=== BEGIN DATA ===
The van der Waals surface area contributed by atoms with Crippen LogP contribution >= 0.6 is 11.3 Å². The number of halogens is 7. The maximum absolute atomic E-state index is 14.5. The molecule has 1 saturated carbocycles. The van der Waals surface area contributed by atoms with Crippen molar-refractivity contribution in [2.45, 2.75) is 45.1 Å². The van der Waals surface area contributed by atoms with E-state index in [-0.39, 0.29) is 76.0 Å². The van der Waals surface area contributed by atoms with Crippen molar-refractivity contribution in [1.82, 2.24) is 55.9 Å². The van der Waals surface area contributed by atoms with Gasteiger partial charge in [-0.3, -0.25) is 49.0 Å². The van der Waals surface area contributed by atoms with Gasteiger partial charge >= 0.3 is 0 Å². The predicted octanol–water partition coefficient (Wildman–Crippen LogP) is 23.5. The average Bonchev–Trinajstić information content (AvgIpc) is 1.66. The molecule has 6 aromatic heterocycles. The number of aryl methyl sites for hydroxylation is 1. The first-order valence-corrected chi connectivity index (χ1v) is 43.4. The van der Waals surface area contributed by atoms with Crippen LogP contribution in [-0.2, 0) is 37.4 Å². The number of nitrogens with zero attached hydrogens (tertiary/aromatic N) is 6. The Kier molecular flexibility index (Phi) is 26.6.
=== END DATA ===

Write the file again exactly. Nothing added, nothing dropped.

The van der Waals surface area contributed by atoms with Crippen LogP contribution >= 0.6 is 11.3 Å². The number of halogens is 7. The maximum absolute atomic E-state index is 14.5. The molecule has 1 saturated carbocycles. The van der Waals surface area contributed by atoms with Crippen molar-refractivity contribution in [2.45, 2.75) is 45.1 Å². The van der Waals surface area contributed by atoms with E-state index in [-0.39, 0.29) is 76.0 Å². The van der Waals surface area contributed by atoms with Crippen molar-refractivity contribution in [1.82, 2.24) is 55.9 Å². The van der Waals surface area contributed by atoms with Gasteiger partial charge in [-0.3, -0.25) is 49.0 Å². The van der Waals surface area contributed by atoms with Gasteiger partial charge >= 0.3 is 0 Å². The predicted octanol–water partition coefficient (Wildman–Crippen LogP) is 23.5. The average Bonchev–Trinajstić information content (AvgIpc) is 1.66. The molecule has 6 aromatic heterocycles. The number of aryl methyl sites for hydroxylation is 1. The first-order valence-corrected chi connectivity index (χ1v) is 43.4. The van der Waals surface area contributed by atoms with Crippen LogP contribution in [-0.2, 0) is 37.4 Å². The number of nitrogens with zero attached hydrogens (tertiary/aromatic N) is 6. The Kier molecular flexibility index (Phi) is 26.6.